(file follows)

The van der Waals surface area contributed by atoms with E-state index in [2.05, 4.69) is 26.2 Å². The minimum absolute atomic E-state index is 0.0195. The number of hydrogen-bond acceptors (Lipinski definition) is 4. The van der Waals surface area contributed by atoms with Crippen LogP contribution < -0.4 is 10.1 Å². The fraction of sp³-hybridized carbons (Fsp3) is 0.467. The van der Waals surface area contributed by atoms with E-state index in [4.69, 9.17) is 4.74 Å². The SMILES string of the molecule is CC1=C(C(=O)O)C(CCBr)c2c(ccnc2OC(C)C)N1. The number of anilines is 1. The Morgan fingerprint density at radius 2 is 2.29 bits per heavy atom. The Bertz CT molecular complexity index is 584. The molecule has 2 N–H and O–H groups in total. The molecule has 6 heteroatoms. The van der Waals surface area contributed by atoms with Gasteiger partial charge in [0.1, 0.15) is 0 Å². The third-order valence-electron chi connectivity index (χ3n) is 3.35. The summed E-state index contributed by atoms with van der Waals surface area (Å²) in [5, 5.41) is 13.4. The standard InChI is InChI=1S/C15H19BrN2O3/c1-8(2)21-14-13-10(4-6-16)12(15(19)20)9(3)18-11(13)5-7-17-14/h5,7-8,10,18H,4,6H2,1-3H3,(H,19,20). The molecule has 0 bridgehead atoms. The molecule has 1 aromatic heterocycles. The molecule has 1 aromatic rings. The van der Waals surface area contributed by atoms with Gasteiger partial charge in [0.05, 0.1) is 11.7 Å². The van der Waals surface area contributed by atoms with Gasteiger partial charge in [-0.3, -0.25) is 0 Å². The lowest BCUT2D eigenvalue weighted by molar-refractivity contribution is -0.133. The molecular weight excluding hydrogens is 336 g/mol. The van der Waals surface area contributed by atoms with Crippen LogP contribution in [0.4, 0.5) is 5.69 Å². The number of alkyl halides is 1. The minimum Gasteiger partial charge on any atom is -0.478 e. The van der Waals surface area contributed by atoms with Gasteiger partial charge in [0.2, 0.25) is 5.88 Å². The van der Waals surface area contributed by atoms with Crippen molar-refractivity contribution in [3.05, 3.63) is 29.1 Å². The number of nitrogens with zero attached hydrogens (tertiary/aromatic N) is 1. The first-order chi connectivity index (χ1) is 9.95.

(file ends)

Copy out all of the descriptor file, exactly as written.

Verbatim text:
The van der Waals surface area contributed by atoms with E-state index in [2.05, 4.69) is 26.2 Å². The minimum absolute atomic E-state index is 0.0195. The number of hydrogen-bond acceptors (Lipinski definition) is 4. The van der Waals surface area contributed by atoms with Crippen LogP contribution < -0.4 is 10.1 Å². The fraction of sp³-hybridized carbons (Fsp3) is 0.467. The van der Waals surface area contributed by atoms with E-state index in [4.69, 9.17) is 4.74 Å². The SMILES string of the molecule is CC1=C(C(=O)O)C(CCBr)c2c(ccnc2OC(C)C)N1. The number of anilines is 1. The Morgan fingerprint density at radius 2 is 2.29 bits per heavy atom. The Bertz CT molecular complexity index is 584. The molecule has 2 N–H and O–H groups in total. The molecule has 6 heteroatoms. The van der Waals surface area contributed by atoms with Gasteiger partial charge in [0.1, 0.15) is 0 Å². The third-order valence-electron chi connectivity index (χ3n) is 3.35. The summed E-state index contributed by atoms with van der Waals surface area (Å²) in [5, 5.41) is 13.4. The standard InChI is InChI=1S/C15H19BrN2O3/c1-8(2)21-14-13-10(4-6-16)12(15(19)20)9(3)18-11(13)5-7-17-14/h5,7-8,10,18H,4,6H2,1-3H3,(H,19,20). The molecule has 0 bridgehead atoms. The molecule has 1 aromatic heterocycles. The molecule has 1 aromatic rings. The van der Waals surface area contributed by atoms with Gasteiger partial charge in [0.05, 0.1) is 11.7 Å². The van der Waals surface area contributed by atoms with Gasteiger partial charge in [-0.3, -0.25) is 0 Å². The lowest BCUT2D eigenvalue weighted by molar-refractivity contribution is -0.133. The molecular weight excluding hydrogens is 336 g/mol. The van der Waals surface area contributed by atoms with Crippen LogP contribution in [0.4, 0.5) is 5.69 Å². The number of alkyl halides is 1. The minimum Gasteiger partial charge on any atom is -0.478 e. The van der Waals surface area contributed by atoms with Gasteiger partial charge in [0.2, 0.25) is 5.88 Å². The van der Waals surface area contributed by atoms with Crippen molar-refractivity contribution in [3.05, 3.63) is 29.1 Å². The number of nitrogens with zero attached hydrogens (tertiary/aromatic N) is 1. The first-order chi connectivity index (χ1) is 9.95.